The record-breaking British Airways fine announced today by the Information Commissioner’s Office (ICO) has seen the airline become a guinea pig for GDPR, according to cybersecurity experts.
Prior to today’s announcement, which sees British Airways slapped with a £183m fine for a breach disclosed in September 2018, the ICO had not issued any fines under the new law.
As a result, whichever company came first was always going to be something of a test case, and British Airways, which took 16 days to uncover the breach involving the payment data of some 380,000 customers, has drawn the short straw.
“There was always going to be a hefty guinea pig fine from the ICO to mean business showing that GDPR fines are not just talked about. Incredibly, this still isn’t the maximum fine they could have been handed either,” said Jake Moore, Cybersecurity Specialist at ESET.
“However, the amount of data compromised was huge and it is without doubt that it would have ended up in criminal hands so therefore it should not be taken lightly.”
BA the first case to be fined under GDPR
General Data Protection Regulation (GDPR), is an EU-wide law that came into effect on 25 May 2018.
It was designed to update existing security legislation to place a far greater responsibility on companies for keeping customer data safe.
Under the law, businesses are required to report all security breaches to their country’s regulatory body – in the UK’s case, the ICO – within 72 hours of their discovery, as well following far more stringent rules on data handling than were previously required.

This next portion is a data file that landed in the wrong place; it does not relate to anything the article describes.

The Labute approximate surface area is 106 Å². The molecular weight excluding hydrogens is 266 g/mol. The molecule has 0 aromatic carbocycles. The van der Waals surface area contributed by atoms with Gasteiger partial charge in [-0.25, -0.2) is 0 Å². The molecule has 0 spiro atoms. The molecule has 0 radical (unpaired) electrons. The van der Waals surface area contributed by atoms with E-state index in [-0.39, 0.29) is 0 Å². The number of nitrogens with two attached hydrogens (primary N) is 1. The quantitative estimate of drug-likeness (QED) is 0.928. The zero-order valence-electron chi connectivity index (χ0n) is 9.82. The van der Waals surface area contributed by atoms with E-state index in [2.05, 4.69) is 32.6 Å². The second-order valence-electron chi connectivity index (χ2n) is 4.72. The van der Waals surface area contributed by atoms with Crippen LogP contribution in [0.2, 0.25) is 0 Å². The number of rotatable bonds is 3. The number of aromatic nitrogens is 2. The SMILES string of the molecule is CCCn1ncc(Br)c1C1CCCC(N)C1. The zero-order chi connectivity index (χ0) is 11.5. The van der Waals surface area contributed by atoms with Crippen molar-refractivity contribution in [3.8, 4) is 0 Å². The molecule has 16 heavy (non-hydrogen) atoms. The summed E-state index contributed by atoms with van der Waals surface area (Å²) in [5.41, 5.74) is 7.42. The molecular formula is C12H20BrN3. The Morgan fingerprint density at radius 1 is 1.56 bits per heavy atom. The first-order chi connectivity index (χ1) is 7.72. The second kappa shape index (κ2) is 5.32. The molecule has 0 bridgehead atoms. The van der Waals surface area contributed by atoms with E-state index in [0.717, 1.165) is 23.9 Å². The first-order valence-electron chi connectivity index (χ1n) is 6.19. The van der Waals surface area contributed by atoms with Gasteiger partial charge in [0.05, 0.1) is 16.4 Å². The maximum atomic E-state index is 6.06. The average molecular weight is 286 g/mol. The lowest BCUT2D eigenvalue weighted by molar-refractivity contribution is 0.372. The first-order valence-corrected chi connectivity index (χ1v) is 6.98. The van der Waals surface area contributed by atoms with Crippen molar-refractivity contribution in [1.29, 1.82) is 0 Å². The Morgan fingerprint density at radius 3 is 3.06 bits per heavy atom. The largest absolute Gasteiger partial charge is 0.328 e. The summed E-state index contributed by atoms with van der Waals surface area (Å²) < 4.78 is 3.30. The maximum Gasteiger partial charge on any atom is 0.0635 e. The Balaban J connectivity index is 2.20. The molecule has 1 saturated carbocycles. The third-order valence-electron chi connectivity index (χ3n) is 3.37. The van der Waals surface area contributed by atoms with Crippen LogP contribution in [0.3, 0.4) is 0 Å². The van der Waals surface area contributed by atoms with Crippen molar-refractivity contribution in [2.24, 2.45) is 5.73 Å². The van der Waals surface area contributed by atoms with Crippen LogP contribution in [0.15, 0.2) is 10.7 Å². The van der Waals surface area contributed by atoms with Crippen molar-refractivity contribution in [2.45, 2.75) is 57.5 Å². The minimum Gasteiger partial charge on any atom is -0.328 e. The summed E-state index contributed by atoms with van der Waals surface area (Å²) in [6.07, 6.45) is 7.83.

Most notable, however, is the level of fines associated with data handling failures.
Companies now face fines of up to €20m, or 4% of their global annual turnover – whichever is higher, making such a fine a devastating blow for any company. By contrast, previous maximum fines were seen as a relative slap on the wrist, meaning they could be easily ignored by companies that considered compliance too expensive.
Despite the law having come into effect over a year ago, British Airways has become the first company to be fined under GDPR in the UK because of the length of time it takes for the ICO to build a case.
The breach, which is believed to have begun in June 2018, saw customer login and payment details accessed by hackers. This included credit card numbers and expiry dates, although not the three-digit CVV codes found on the back of cards.
Hackers managed this by redirecting users of the airline’s website to a bogus site. According to the ICO, this allowed the details of some 500,000 customers to be accessed.
As the incident occurred after 25 May, it was subject to the new, more rigorous legislation.
The ICO determined the fine was valid as it believes the breach was the result of poor security practices, which made it easier for hackers to gain access to the company’s systems than would otherwise have been the case,
British Airways has, according to the ICO, cooperated with the organisation and improved its security since the attack, but still warrants a fine due to its lax practices at the time.
The airline, however, has said it intends to appeal the fine, and has 28 days to do so.